However, the recently launched Poster Heater by EasyHeat and distributed in South Africa by Takealot.com is not only one of the most cost effective electric heaters currently on the market, it is also easy to setup and use.

As the name indicates, it is a poster similar to one you would hang on a wall. But, plug it in and it turns into a 300 Watt heater. The Poster Heater isn’t designed to heat hallways or large rooms, but rather smaller ones like a bedroom or a baby’s nursery or a dressing room.

It uses radiant heating, which means that it heats up in a couple of minutes and the heat is directed at the objects or people around it, quickly taking the chill out of the air and providing a comfortable ambient temperature.

The other advantage of radiant heating is that it doesn’t dry out the air like infrared or gas heaters. Users also don’t have to worry about their children or pets getting too close to it because, even though it gets hot, it can be touched.

To enter the competition follow the steps below:

Competition entry details:

1. Follow @GadgetZA and @Takealot on Twitter. (We will ONLY be accepting entries via Twitter, so please don’t enter through the comments section of this article.)

2. Tell us on Twitter, via @GadgetZA, mentioning @Takealot in your posting, how many Watts the Poster Heater consumes.

cleardot.gif3. The competition closes on 31 July 2018.

4. Winners will be notified via Twitter on 1 August and Takealot.com will be in touch to organise delivery.

5. The competition is only open to South African residents.

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Happy Emoji Day! Here’s 10 reasons to be cheerful

First created by Shigetaka Kurita in 1999, the emoji has become a huge part of everyday communication. Whether you love them or hate them, flying dollar bills, applauding hands and rolling eyes are here to stay.

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Scientist suggest that the use of emojis will help us gain the same satisfaction from digital interactions as we enjoy from personal contact.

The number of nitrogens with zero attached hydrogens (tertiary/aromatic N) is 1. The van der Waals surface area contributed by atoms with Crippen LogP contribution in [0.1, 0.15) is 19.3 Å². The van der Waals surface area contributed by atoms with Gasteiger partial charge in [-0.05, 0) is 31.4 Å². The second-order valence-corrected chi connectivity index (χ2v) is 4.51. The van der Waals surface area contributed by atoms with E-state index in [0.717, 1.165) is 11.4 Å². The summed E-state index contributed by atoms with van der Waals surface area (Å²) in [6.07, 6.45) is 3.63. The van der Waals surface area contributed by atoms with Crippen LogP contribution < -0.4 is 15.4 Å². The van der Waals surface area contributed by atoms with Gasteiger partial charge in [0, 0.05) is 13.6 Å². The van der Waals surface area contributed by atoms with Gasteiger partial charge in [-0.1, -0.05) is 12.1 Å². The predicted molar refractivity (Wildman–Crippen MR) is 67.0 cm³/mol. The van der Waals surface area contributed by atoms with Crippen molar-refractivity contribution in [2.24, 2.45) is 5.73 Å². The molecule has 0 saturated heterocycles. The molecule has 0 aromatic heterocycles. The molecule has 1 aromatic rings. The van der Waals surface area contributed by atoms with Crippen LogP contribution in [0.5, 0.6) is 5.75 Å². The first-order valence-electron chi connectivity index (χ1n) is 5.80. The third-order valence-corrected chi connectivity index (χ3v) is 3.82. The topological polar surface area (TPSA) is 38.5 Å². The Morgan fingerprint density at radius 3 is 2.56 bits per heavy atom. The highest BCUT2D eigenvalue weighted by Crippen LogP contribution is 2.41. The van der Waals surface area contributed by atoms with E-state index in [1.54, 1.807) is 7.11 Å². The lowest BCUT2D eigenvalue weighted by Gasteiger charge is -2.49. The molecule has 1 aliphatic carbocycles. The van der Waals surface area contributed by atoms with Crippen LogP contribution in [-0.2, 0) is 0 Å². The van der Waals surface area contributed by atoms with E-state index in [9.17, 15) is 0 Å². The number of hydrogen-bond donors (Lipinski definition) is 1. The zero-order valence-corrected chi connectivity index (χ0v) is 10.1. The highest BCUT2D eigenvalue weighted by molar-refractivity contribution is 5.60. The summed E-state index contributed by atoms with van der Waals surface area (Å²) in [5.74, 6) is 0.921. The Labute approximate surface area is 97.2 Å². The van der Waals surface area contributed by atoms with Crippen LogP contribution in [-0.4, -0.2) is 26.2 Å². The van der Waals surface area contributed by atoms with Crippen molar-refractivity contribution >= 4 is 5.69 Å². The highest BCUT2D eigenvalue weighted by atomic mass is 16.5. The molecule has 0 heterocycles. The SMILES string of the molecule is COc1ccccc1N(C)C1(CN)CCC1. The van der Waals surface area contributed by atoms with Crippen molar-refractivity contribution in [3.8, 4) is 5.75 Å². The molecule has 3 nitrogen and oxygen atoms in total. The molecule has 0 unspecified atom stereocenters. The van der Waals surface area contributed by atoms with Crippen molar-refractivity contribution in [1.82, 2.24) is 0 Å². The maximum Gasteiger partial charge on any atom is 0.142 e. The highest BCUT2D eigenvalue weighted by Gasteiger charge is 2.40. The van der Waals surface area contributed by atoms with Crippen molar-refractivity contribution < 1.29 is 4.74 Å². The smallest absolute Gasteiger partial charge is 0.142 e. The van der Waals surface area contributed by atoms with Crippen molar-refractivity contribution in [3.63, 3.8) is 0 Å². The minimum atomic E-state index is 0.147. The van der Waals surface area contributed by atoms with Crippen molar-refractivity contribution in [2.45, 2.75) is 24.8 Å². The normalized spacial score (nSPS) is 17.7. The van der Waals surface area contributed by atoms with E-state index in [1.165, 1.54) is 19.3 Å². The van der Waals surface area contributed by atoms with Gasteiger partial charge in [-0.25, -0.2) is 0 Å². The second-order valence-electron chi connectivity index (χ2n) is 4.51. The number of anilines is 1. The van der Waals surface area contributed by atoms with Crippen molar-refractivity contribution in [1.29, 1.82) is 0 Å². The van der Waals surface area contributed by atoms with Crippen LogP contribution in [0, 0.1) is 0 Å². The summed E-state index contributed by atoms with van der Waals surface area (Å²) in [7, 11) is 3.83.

Almost two decades later, and we have over 2600 unique emojis to perfectly express what we feel, thank you Mr Kurita! Join HMD, the home of Nokia phones as we celebrate World Emoji Day on the 17th of July with these interesting emoji facts:

The most popular emoji used is “Person Shrugging”

1.       The Nokia 3310 was chosen as one of the first 3 “National” emojis for Finland… it represents unbreakable!

2.       South Africa’s favourite emoji is the “Kiss and wink”… how sweet SA!

3.       French is the only language where a ‘smiley’ does not top the list for its use

4.       On average, over 60 billion emojis are sent on Facebook every day

5.       For the first time ever, the Oxford Dictionaries Word of the Year was a pictograph! The “Face with Tears of Joy” was crowned word of the year in 2015

6.       According to Emojipedia, some of the most requested emoji’s include afro, a bagel and hands making a heart

7.       To include all races, a diversity pack was released in 2017

8.       It has become so trendy that the Museum of Modern Art displays the original emoji collection on canvas

9.       In 2009, Herman Melville’s classic Moby Dick was completely translated into emoji’s